To anneal a carbon steel is to soften it. Forged carbon steel is annealed by heating it to between 500°C and 700°C and holding it at this temperature to allow recrystallisation to occur, followed by artificial cooling. Cast carbon steel is annealed by heating it above 723°C and holding it at this temperature to allow all the material to transform to austenite, followed by artificial cooling. Artificial cooling means more slowly than it would cool in still air and is normally carried out in an oven. 
Anode 
A positively charged electrode that loses cations to a negatively charged electrolyte (corrodes) 
AntiKnocking Agent 
The antiknocking agent used in petrol in most developed countries today is AK33X (cyclopentadienylManganeseTricarbonyl) The antiknocking agent used for petrol in the past was TEL (TetraEthylLead:64%, Ethylene Bromide:25%, Ethylene Chloride:9% and Methylene Dye:2%) 
Aphelion 
The furthest point an orbiting body gets from its attracting mass Whilst this term can also be used instead of Apogee (i.e. it means the same thing), it is normally used to describe the point at which the distance between sun and its orbiting planet is greatest a = half the width of the elipse see also Perigee and Perihelion 
Apogee 
The furthest point an orbiting body gets from its attracting mass Whilst this term can also be used instead of Aphelion (i.e. it means the same thing), it is normally used to describe the point at which the distance between the earth and its orbiting moon is greatest a = half the width of the elipse see also Perigee and Perihelion 
Apparent Power (electrical) 
Apparent power is the maximum theoretical power of an alternating current (peak current multiplied by peak voltage) and is normally expressed in terms of 'VA' or 'kVA'. see also AC, True Power, Phase Angle and Power Factor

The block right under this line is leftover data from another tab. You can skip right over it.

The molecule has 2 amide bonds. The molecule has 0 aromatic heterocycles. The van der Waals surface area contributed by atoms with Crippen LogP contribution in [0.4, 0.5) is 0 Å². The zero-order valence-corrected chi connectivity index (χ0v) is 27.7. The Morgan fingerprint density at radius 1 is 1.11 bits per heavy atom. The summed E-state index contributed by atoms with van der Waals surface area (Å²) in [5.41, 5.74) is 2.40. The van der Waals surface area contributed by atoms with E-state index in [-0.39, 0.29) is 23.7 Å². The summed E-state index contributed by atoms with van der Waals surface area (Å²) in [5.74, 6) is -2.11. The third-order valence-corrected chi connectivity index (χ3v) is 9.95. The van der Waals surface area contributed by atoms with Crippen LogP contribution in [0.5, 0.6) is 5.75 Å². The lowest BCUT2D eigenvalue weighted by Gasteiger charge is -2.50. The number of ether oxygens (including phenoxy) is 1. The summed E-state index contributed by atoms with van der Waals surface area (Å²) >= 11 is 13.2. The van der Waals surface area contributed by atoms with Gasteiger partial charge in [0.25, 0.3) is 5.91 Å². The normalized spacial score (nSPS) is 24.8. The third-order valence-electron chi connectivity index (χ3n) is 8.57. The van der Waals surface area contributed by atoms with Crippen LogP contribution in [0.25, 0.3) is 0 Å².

Arc 
A curved line that forms part of the circumference of a circle 
Area Moment 
A property of the crosssectional area of any structural body that defines its ability to resist bending or torsion see also Second Moment of Area, Moment of Inertia and Polar Moment of Inertia 
Astroid (curve) 
A special case of hypocycloid curve generated by a point on the circumference of a circle rolled around the the inside of a stationary circle four times the diameter without slipping. see also Hypocycloid 
Atmospheric Pressure 
Atmospheric pressure refers to the pressure surrounding your subject or location. The units used for defining pressure above atmospheric are normally given the suffix 'a' or 'atm' Atmospheric pressure will vary according to the density of the surrounding fluid. At sealevel and on dry land, atmospheric pressure is approximately equal to 14.7psi or 0.1N/mm² When quoting or using absolute pressures you must qualify the units with 'a' or 'atm'; 
Atom 
The smallest constituent part of a substance that comprises all the same atomic elements, which possesses the same properties as the substance in bulk, sometimes referred to as an element An atom normally comprises any number of protons, neutrons and electrons in roughly equal numbers see The Atom 
Atomic Element 
Defined by the number of Protons it has in its nucleus 
Atomic Mass Unit 
One 12ᵗʰ of the mass of a pure carbon atom (¹²C) One amu is the reciprocal of Avogadro's number 
Atomic Number 
The number of protons in the atom 
Austenite 
Face centre cubic iron, which occurs at temperatures higher than 723°C (also called Gamma Iron). At 723°C austenite can absorb up to 0.83% carbon within its crystal structure and hold another 0.87% in solution. see Carbon Steel 
Autoclave 
A thickwalled pressure vessel used for heating gases under pressure Autoclaves are generally used for facilitating chemical reactions that require carefully controlled heat and pressure over a period of time, such as using steam to vulcanise rubber. 
Avogadro's Number 
The number of atoms in 12 grams of pure carbon (¹²C): The mole also applies to the same number of any basic component parts; molecules, ions, electrons, etc. Avogadro's number is also the reciprocal of one atomic mass unit in grammes 
Axial 
Along the longitudinal axis. 
Azimuthal Quantum Number (ℓ) 
The second in a set of quantum numbers that describes the angular momentum (or shape) of an atomic orbital The azimuthal quantum number of an electron can only be a positive integer: i.e. 1, 2, 3, 4, 5, 6, 7, etc. The orbital shape options in any shell are normally identified with the letters; s, p, d, f, etc. Whereas the azimuthal quantum numbers for each shape are defined thus: s(ℓ=1), p(ℓ=2), d(ℓ=3), f(ℓ=4), etc. At least one other quantum number must be different for each electron in the same shell with the same azimuthal quantum number